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Portpatrick drama ends – but bridge questions remain

PORTPATRICK harbour has reopened after police sealed off the area for hours on Monday following the discovery of what's thought to be a wartime shell aboard a fishing boat. A Royal Navy bomb squad took the explosive away from the village for examination but there are concerns it came from a huge weapons dump off the Wigtownshire coast - which lies in the way of the ‘Boris Bridge' to Ireland. The drama began yesterday afternoon when the crew of a scallop boat berthed in Portpatrick spotted a suspicious object as they worked on the boat's steel dredge bags. The picturesque harbour was sealed off while the Navy bomb squad made their way to the scene. The experts examined the shell, said to be about nine inches in length, and decided it was safe enough to remove from the boat. It is estimated that over a millions tons of surplus ammo was dumped into Beaufort's Dyke, between Scotland and Northern Ireland, after the Second World War. Some of the shells contained mustard gas and nerve agents we stockpiled to retaliate if Hitler used chemical weapons on us. Although most of it was to be dumped in the 1,000ft-deep Dyke, the crews ditching the ammo would sometimes throw it over the side of their ships early in bad weather or if they wanted to get back to Cairnryan in time for a drink. It means ammo is scattered all over the seabed and no one knows exactly where it is or what state it's in. A similar dump off the Belgian coast was said to be leaking mustard gas last year. Boris Johnson has publicly back the idea of a bridge linking Portpatrick to Northern Ireland, but there are big worries about the ammo, which could still be dangerous even after 70 years. Phosphorous sticks from RAF incendiary bombs have washed up on the coast of Wigtownshire before. When they dry out , they burn furiously and the public were warned not to go near anything suspicious looking. With political support for a bridge on both sides of the North Channel, the UK Government is ‘scoping' possible bridge sites. In order to avoid the Dyke, one suggestion is that a tunnel section could go under the ammo dump. But at over 1,000ft down, it would become the world's deepest road tunnel. Scottish Secretary Alister Jack – MP for Dumfries and Galloway – said earlier this year: “The best solution is a tunnel. We will look at the other options, but it could be a hundred days a year when you wouldn't be able to use a bridge.” The bridge/tunnel could, Mr Jack suggested, be open by 2030.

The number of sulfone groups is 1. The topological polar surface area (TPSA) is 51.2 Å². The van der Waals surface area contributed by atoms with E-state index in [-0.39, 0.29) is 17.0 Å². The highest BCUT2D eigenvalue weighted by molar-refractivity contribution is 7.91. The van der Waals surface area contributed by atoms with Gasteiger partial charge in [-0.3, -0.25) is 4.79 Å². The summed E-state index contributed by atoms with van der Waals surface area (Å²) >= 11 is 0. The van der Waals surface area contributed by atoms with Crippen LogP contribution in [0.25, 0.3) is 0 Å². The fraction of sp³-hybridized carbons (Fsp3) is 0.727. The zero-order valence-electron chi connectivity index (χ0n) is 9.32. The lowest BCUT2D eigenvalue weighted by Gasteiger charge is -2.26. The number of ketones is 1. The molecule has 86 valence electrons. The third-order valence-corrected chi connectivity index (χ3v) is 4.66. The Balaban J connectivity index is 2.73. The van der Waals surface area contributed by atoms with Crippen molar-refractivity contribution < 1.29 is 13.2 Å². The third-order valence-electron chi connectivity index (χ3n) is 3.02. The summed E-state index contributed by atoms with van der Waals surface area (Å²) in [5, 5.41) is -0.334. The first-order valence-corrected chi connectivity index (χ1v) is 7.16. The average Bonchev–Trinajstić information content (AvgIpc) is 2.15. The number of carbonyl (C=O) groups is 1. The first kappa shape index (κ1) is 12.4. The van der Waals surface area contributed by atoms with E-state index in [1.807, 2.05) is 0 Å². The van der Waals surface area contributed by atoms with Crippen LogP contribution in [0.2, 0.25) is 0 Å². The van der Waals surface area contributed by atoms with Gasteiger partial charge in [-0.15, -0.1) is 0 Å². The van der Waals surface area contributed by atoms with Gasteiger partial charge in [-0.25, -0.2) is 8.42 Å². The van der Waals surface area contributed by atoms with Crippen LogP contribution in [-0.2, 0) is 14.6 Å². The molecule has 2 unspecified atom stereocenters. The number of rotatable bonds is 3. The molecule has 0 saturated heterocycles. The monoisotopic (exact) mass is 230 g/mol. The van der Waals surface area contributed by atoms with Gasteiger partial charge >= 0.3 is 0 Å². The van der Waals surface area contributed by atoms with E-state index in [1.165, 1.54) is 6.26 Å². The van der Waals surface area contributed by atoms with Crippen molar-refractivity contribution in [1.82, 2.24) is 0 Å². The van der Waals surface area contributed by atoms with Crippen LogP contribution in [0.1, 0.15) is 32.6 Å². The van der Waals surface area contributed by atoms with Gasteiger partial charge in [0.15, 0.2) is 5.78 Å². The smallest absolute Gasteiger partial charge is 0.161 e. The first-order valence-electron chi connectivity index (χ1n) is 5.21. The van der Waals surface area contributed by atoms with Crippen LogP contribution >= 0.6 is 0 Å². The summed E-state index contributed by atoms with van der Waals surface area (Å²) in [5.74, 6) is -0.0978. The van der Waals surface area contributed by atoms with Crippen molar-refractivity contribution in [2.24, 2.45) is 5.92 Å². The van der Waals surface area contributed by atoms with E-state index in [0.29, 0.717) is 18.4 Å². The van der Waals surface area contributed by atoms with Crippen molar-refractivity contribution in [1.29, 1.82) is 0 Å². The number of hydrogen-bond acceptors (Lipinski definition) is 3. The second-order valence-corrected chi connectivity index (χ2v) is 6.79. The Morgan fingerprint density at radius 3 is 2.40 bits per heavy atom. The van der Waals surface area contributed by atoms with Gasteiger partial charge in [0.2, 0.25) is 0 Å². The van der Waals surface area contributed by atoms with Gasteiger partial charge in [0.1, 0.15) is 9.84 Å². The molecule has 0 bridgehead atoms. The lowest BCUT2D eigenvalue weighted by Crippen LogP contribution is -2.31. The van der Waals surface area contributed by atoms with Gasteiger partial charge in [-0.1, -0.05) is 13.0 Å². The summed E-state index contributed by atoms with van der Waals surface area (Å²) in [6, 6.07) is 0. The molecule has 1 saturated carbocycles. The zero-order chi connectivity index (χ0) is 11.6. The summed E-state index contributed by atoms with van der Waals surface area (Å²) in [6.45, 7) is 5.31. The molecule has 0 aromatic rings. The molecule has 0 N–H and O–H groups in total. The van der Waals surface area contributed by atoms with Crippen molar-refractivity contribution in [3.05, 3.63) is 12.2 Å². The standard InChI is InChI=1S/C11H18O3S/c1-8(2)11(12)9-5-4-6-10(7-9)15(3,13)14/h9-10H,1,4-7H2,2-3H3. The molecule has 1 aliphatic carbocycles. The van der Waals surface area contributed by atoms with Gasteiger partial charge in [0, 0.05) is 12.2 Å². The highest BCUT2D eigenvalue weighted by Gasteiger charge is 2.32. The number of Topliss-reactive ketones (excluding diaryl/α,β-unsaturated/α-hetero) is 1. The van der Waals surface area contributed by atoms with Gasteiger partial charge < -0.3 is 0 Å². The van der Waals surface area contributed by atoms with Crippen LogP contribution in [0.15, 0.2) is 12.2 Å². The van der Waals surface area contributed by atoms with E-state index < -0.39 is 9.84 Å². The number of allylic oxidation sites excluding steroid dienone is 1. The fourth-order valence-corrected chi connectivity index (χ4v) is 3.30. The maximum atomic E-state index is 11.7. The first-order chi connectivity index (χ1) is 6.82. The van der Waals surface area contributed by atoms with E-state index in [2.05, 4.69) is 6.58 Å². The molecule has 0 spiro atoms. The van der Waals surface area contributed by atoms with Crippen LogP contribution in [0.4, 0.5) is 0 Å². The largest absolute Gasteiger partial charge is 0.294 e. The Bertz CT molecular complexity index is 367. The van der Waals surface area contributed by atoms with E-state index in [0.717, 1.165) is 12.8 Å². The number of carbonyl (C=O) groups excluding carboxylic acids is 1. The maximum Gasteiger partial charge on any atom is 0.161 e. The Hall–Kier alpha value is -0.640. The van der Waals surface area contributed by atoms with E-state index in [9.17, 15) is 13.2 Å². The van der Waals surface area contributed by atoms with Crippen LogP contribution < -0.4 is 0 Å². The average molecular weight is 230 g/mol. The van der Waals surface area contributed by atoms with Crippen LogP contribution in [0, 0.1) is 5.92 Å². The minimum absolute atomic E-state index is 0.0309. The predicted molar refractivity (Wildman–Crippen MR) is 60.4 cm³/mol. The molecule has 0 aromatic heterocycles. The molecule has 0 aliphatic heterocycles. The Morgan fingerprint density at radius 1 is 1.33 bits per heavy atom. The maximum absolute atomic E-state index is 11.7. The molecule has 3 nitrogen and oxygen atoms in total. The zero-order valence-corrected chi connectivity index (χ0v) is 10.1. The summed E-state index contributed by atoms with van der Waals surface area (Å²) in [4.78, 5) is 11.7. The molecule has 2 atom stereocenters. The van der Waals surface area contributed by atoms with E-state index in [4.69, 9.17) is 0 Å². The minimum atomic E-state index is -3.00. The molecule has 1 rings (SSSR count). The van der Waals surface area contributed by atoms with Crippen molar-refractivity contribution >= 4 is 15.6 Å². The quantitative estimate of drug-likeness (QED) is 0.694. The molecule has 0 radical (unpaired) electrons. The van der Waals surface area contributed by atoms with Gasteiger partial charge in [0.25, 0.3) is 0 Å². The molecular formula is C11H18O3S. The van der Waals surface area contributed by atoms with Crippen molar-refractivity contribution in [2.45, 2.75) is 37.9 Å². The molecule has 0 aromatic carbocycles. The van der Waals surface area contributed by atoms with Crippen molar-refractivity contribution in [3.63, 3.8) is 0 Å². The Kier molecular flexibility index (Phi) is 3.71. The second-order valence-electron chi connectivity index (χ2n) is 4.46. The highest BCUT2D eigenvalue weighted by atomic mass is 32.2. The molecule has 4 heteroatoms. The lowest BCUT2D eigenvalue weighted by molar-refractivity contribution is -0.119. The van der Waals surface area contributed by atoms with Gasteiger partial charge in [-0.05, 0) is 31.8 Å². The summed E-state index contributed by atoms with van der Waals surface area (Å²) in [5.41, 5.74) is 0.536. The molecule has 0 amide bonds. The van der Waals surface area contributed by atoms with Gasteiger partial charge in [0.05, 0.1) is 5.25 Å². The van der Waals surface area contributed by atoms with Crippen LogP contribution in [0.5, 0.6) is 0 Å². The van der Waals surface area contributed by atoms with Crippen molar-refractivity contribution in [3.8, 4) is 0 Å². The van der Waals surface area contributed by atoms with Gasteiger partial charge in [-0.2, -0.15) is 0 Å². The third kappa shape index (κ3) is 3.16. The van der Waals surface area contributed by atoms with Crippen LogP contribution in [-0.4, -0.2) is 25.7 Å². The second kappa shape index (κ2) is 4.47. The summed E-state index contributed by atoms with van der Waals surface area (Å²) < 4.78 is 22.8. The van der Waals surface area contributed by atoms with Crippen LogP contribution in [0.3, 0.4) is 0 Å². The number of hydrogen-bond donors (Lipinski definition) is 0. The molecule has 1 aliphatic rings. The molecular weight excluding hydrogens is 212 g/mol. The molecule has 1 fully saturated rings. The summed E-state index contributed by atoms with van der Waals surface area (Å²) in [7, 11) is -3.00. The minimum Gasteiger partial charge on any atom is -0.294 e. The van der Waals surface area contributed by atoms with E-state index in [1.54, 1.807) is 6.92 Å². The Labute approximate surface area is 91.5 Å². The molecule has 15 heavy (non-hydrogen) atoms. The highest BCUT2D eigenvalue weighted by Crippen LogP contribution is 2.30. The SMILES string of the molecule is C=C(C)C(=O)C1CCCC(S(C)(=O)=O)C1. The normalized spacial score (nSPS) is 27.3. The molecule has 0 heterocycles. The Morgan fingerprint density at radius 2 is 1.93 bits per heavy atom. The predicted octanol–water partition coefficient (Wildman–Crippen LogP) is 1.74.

<< back Published: 04 May 2020, 19:19

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